In a nutshell, viewability measures the proportion of ads you place that can actually be seen. That is, ads that are present for the viewer to take in. Whether they pay attention depends on other factors – like, how good the creative is.
Guidelines from the IAB Australia mirror those set by the Media Rating Council in the US. They say an ad is viewable if half of it can be seen for more than a second, or more than two seconds if it’s video.
Why are some ads not viewable? In some cases, it’s fraud, with virus infected computers roaming the internet independent of a real user. These computers are called bots and when the bot visits a web page ads are served, but no one is there to see them. Ads served to bots accounted for about 5 percent of all ads served in Australia in Q4 2015.
The remainder of no-viewable ads is due to how pages are navigated. It is a common misconception that ads served above the fold have higher viewability levels than ads served below the fold. In reality it’s the way a user navigates the web and interacts with content on the page that determines viewability.
Integral Ad Science (IAS) publishes a quarterly Media Quality Report which, based on billions of ad impressions, shows how many ads meet the viewability standard and how many are paid for but never given the opportunity to be seen.
In Australia 55 percent of placements in Australia never come into view and yet are paid for by the advertiser.
Some publishers provide extra placements to compensate for ads that go unseen. Many media agencies have negotiated 100 percent viewability with publishers for key placements. If an ad can’t be seen, they don’t pay.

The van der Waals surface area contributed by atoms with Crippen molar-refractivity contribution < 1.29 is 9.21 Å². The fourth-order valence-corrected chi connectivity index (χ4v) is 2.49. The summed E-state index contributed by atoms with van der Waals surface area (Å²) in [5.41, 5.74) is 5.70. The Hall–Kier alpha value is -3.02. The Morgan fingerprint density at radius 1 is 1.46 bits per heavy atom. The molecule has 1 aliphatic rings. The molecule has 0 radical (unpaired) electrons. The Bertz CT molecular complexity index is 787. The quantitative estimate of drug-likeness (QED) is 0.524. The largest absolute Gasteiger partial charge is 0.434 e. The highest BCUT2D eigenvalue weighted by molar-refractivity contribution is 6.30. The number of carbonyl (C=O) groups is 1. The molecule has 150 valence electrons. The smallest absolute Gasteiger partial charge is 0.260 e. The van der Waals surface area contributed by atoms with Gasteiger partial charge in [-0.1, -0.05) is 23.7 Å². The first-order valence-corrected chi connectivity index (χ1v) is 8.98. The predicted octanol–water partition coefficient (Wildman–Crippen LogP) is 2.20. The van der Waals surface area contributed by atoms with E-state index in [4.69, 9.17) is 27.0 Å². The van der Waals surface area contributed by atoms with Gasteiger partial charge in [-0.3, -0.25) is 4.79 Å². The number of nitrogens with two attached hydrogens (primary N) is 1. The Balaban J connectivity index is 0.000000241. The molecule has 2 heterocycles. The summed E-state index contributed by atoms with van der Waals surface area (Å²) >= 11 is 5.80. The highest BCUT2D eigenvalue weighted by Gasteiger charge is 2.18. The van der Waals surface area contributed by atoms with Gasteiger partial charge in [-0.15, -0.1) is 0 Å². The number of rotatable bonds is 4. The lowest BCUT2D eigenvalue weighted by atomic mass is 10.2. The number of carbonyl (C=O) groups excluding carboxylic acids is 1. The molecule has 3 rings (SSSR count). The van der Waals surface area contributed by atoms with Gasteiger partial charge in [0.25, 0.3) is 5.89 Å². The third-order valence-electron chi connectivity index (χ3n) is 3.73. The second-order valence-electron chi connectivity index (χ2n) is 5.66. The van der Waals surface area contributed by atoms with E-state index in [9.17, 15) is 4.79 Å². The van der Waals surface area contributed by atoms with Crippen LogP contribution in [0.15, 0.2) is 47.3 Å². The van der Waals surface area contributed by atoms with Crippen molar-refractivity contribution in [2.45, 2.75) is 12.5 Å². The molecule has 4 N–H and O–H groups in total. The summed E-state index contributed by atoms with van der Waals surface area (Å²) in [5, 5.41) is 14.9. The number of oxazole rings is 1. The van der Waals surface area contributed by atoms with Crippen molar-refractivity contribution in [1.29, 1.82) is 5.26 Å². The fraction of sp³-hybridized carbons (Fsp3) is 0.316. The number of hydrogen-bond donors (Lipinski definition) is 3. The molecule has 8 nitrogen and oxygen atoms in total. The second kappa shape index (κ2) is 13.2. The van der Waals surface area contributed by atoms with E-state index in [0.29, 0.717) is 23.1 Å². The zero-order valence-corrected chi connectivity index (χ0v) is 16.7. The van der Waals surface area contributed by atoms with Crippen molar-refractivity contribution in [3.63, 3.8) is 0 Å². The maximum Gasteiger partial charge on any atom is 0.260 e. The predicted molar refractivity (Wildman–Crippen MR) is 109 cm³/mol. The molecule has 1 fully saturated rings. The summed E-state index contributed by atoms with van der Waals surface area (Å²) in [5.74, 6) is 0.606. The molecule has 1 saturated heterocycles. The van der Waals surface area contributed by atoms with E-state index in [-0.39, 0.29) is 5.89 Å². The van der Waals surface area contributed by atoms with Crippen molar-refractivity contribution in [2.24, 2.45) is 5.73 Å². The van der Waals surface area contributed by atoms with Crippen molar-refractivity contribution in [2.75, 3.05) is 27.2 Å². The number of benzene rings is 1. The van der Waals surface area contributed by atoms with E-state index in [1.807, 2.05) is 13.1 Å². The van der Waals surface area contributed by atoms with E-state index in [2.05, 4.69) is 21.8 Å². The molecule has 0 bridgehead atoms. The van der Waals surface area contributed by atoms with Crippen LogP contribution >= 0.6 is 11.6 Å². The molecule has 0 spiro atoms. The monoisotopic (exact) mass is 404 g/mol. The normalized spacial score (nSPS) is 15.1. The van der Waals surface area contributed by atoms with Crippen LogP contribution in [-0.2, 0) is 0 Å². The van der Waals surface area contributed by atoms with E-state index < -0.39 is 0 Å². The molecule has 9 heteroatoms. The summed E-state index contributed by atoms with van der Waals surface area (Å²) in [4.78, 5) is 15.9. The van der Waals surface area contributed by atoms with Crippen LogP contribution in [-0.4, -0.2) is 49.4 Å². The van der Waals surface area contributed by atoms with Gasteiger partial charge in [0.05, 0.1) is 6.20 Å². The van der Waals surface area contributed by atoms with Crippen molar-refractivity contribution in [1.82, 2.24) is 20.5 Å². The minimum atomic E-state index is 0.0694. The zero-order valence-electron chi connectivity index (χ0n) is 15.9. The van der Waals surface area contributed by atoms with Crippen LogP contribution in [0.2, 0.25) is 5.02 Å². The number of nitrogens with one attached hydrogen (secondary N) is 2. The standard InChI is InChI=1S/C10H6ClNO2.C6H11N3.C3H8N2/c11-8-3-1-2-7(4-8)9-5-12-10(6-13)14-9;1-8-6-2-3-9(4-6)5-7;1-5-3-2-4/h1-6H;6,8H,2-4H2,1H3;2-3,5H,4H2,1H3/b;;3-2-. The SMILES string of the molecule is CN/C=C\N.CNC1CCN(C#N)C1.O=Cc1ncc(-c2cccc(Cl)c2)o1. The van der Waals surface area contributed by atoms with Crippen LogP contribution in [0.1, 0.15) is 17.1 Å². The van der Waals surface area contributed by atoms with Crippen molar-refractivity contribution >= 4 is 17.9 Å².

That sounds like a logical solution to the viewability issue, but there are drawbacks. Improving the success rate for one advertiser invariably means targeting ads that have high levels of viewability. That will significantly reduce the available inventory for other advertisers that don’t have a viewability guarantee. With higher demand for viewable impressions the price will rise and advertisers need to accept that CPMs will rise.
In a way, viewability has become a side effect of the high level of accountability we assume from online. We don’t expect the same standard from print media. We have no way of knowing how many people turn to the page with your ad on it. Instead, you know the circulation of a publication and assume a certain ratio of ads paid for are never seen.
That’s the key point. Not meeting the definition of viewability isn’t a crime, it’s a factor in how webpages are designed and used. The question is, how much are you prepared to pay to ensure you meet the standard on all your placements? And would you pay more for longer viewability? The IAB Media Quality Report shows that 32 percent of ads in Australia are viewable for 5 seconds – 19 percent for 15 seconds.
Like everything in life, quality costs. If you want guaranteed viewability – at the IAB standard or for a longer duration – then you can expect to pay more for it. At least in the online realm, with the IAS report, we have a handle on what the viewability level is.